For many things we need in church life, there is no beating one of these bargain focused retailers. I love buying all of my audio cables from Guitar Center. There are cheaper options, but GC will offer a full replacement on most of their cables, so I let the broken ones pile up and go cash them in for new ones every 6 months or so. No sweat! And if you are a musician, it's nice to have an easy place to grab the essentials you need when you need them. 

I also love Amazon for similar items. Try pricing a clip-on guitar tuner at a retail store compared to online, usually, online will beat the price, and if you don't mind wasting time in the store, many retailers will match or beat the price you find on Amazon. 

Here are some specific items that are perfect to find at music retailers:

  • You know exactly what you want, and they have it
  • supplies that are nearly disposable, such as strings, sticks, tape, cables, etc (See above)
  • Your own music gear
  • Some church-owned musical gear

When Retailers Drool

But as a church in the modern era, even the most simple churches usually need to provide a reasonably acceptable production value that requires professional products that are right for your application. This is the sad part I see so many times, is that when a pastor ends of taking technical advice for a church that reaches dozens or hundreds of people from a guy who plays a guitar in his bedroom, which is about all it takes to work there. 

Spend it right the first time!

In full disclosure, I worked at Guitar Center quite a while ago, and I was appalled at what passed for a knowledgeable sales rep in the technical departments. For guitars, they have really good dudes, and I think if you find the right one, he will steer you to the right instrument. But for your church, you need professional gear that will last, and professional application. I will tell you now, that you are not likely to find gear on the shelf at a local music retailer that is appropriate for your ministry, outside of a small mobile rig.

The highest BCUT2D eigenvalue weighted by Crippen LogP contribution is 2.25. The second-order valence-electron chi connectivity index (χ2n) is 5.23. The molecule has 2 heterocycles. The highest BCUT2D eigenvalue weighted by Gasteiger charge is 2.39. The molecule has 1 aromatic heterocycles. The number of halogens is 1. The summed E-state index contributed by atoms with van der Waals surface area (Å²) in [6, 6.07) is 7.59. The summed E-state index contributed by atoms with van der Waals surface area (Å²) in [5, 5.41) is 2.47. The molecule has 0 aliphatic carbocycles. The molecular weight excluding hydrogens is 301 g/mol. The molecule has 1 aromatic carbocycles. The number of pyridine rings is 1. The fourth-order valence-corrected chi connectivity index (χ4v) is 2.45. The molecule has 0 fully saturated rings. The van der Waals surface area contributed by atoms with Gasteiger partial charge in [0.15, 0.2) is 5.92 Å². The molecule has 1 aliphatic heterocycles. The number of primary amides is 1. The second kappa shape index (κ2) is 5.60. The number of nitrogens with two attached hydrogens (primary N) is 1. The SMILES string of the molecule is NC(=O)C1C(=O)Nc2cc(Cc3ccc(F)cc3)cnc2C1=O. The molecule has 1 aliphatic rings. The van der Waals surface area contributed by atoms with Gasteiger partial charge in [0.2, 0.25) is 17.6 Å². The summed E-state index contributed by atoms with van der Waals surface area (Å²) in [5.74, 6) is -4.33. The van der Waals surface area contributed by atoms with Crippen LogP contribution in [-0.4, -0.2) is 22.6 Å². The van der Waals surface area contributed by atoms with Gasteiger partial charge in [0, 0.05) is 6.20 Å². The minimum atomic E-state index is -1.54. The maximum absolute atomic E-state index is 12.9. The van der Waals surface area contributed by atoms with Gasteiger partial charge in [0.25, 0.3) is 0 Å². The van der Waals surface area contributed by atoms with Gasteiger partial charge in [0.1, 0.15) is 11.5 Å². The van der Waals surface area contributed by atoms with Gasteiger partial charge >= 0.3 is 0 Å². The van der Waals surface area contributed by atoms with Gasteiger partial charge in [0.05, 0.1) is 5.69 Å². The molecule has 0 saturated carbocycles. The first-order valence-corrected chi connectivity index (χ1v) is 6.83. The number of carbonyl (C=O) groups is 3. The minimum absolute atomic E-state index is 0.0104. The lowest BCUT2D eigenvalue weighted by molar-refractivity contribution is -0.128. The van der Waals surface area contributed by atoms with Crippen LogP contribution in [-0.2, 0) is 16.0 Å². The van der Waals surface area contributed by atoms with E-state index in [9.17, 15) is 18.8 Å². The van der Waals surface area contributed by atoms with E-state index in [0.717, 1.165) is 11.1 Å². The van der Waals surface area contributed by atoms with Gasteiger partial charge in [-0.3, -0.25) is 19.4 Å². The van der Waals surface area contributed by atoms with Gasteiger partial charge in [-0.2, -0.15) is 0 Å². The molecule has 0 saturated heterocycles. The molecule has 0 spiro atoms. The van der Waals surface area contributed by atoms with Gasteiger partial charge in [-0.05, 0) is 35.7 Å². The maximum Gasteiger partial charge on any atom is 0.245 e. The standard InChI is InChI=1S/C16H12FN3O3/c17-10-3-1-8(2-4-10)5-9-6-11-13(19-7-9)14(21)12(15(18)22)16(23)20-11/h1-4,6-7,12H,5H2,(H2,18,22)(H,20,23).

Here are the times when you should consult with a professional: 

  • You need a full system to purchase or install. (Begin with the end in mind, you need someone who knows system integration backwards and forwards to make the best recommendations)
  • You need to know the best kind of mixer, speakers, microphones, etc. (Retailers want you to buy what they have in stock, and almost never even set foot in your venue)
  • You need unbiased advice (yes, your staff and team are biased)
  • You have problems with feedback, bad sound, blown speakers, etc. (Sometimes the solution is new gear, other times, it's tuning, adjustment, training or layout that needs changed. Stop throwing money at it and solve the actual problem)
  • You notice your church's revolving door is revolving too much. (Yes, people leave for bad production quality)
  • Your projector is hard to see, or the TV's are too small to read
  • The front of the room is too loud and the back is too quiet
  • You want to break into video IMAG, broadcast or Live-Streaming, etc
  • You want to simulcast audio or video throughout your venue, to foyers, nurseries etc.

As you can see, hiring a professional should pay for itself in quality, performance and saved time and money from the headaches of buying wrong. 

At my own church, we have a financial policy that we revisit constantly, and I encourage you to employ this for your church also: "Spend it right the first time!" If you make this commitment, it might mean you take more time and consideration initially, but it will yield fruit over the long term that will translate into more lives being impacted for the Great Commission we are called to! 

If you are considering any changes or improvements at your ministry, please don't hesitate to contact us. It would be an honor to help! Stop making excuses about the size, budget or potential of your ministry, and just call us!